We built a ML-assisted curation infrastructure that takes a series and its corresponding samples from GEO, stores the metadata and processed data together in a consistent tabular format, then tags the study and its samples with standard biomolecular ontologies (see listing below) using state-of the-art named entity recognition models. We have used this curation infrastructure to curate ~60000 microarray and RNA-Seq series from GEO, and other public gene expression data repositories LINCS, TCGA, Depmap etc. We have also extended the curation to other omics data such as metabolomics, proteomics and lipidomics.

A feature of the curation infrastructure was that all the metadata and data were indexed and queryable.

Examples of sample tags

A tag is a reference to a term in biomolecular ontologies

We use both public and proprietary ontologies for tagging data. Here’s a list of the types of tags we assign (the list is not exhaustive), along with the public ontologies we use:

  • Organism: (NCBI Taxonomy) Organism from which the samples originated.
  • Disease: (MeSH) Disease(s) being studied in the experiment.
  • Tissue: (Brenda Tissue Ontology) The tissue from which the samples originated.
  • Cell type: (Cell Ontology) Cell type of the samples within the study.
  • Cell line: (The Cellosaurus) Cell line from which the samples were extracted.
  • Drug: (CHEBI) Drugs that have been used in the treatment of the samples or relate to the experiment in some other way.

For keeping track of quality of tags we use metrics like accuracy and F1 score. These metrics are calculated w.r.t a gold standard corpus*. We calculate the metrics for 3 sets of tags.

  1. Human: Tags assigned by human curators
  2. Polly: Tags assigned by Polly ML models (developed in-house)
  3. Benchmark: Tags from publicly available ML models on the same metadata [4][5].

Figure 1: The “Human” F1 score indicates how accurate a human curator is on average.

*  The gold standard corpus refers to a small set of GEO studies that were curated by in-house experts and went through several quality control checks. These studies contain tags that we use as the ground truth.

The curation infrastructure and process is described in detail in Figure 2.

Figure 2: Curation process and main constituents of the infrastructure


Improvement in FAIR score post curation

The score for each study was calculated again after curation with the help of Polly ML-assisted curation infrastructure. The minimum ~80% score for Polly GEO (post curation) is nearly equal to the maximum score for GEO. The difference between FAIR scores for GEO and Polly is significant, Polly has a higher score for most of the datasets with average score being 88% as compared to source’s score of 60% (See figure 3 below).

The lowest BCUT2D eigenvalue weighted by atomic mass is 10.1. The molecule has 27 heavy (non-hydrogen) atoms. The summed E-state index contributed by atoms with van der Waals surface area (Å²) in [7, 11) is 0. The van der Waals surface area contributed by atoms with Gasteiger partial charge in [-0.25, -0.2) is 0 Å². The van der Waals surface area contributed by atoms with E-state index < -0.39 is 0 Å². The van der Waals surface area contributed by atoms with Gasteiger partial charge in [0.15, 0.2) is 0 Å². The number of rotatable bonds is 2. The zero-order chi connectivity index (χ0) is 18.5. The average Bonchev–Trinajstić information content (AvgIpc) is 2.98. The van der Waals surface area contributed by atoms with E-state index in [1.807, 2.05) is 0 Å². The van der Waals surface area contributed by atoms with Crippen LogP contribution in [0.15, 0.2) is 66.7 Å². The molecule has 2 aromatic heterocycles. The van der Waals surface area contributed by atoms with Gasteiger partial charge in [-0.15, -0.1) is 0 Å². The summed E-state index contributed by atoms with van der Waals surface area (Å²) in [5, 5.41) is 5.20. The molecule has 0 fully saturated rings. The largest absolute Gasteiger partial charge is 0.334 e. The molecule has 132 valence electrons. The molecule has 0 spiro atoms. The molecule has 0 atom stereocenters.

Figure 3: The plot represents a distribution of percentage increase of composite FAIR scores on Polly from randomly sampled 100 GEO studies.

Outcome summary:

  • A method to quantify the impact of curation on microarray and RNA Seq data from GEO
  • Quantification of FAIR score pre and post curation on GEO
  • An ML-assisted curation infrastructure for FAIRification of molecular omics data 
  • Improved querying of data from a rich publicly accessible resource

References and Resources

  1. Ron Edgar, Michael Domrachev, Alex E. Lash, Gene Expression Omnibus: NCBI gene expression and hybridization array data repository, Nucleic Acids Research, Volume 30, Issue 1, 1 January 2002, Pages 207–210, https://doi.org/10.1093/nar/30.1.207
  2. Wilkinson, M. D. et al. 2016 The FAIR Guiding Principles for scientific data management and stewardship. Data 3, 160018. doi.org/10.1038/sdata.2016.18 
  3. https://www.ncbi.nlm.nih.gov/geo/info/soft.html
  4. Wang, Z., Monteiro, C. D., Jagodnik, K. M., Fernandez, N. F., Gundersen, G. W., … & Ma’ayan, A. (2016) Extraction and Analysis of Signatures from the Gene Expression Omnibus by the Crowd. Nature Communications doi: 10.1038/ncomms12846
  5. Matthew N Bernstein, AnHai Doan, Colin N Dewey, MetaSRA: normalized human sample-specific metadata for the Sequence Read Archive, Bioinformatics, Volume 33, Issue 18, 15 September 2017, Pages 2914–2923, https://doi.org/10.1093/bioinformatics/btx334

At a Glance

  • Scientific Owner (2)
  • Machine Learning Engineer (1)
  • Data Scientist (2)
  • Data Curators (10)
  • Software Developers (2)

5 months

Benefits and deliverables
  • Enabled the enhancement of 60,000 datasets from GEO to improve of FAIR implementation
  • Gave ready access to analysis-ready data by machine (e.g. Polly tagger)
  • Mukund Chaudhry, Data Engineer
  • Pawan Verma, Bioinformatics Engineer (LinkedIn)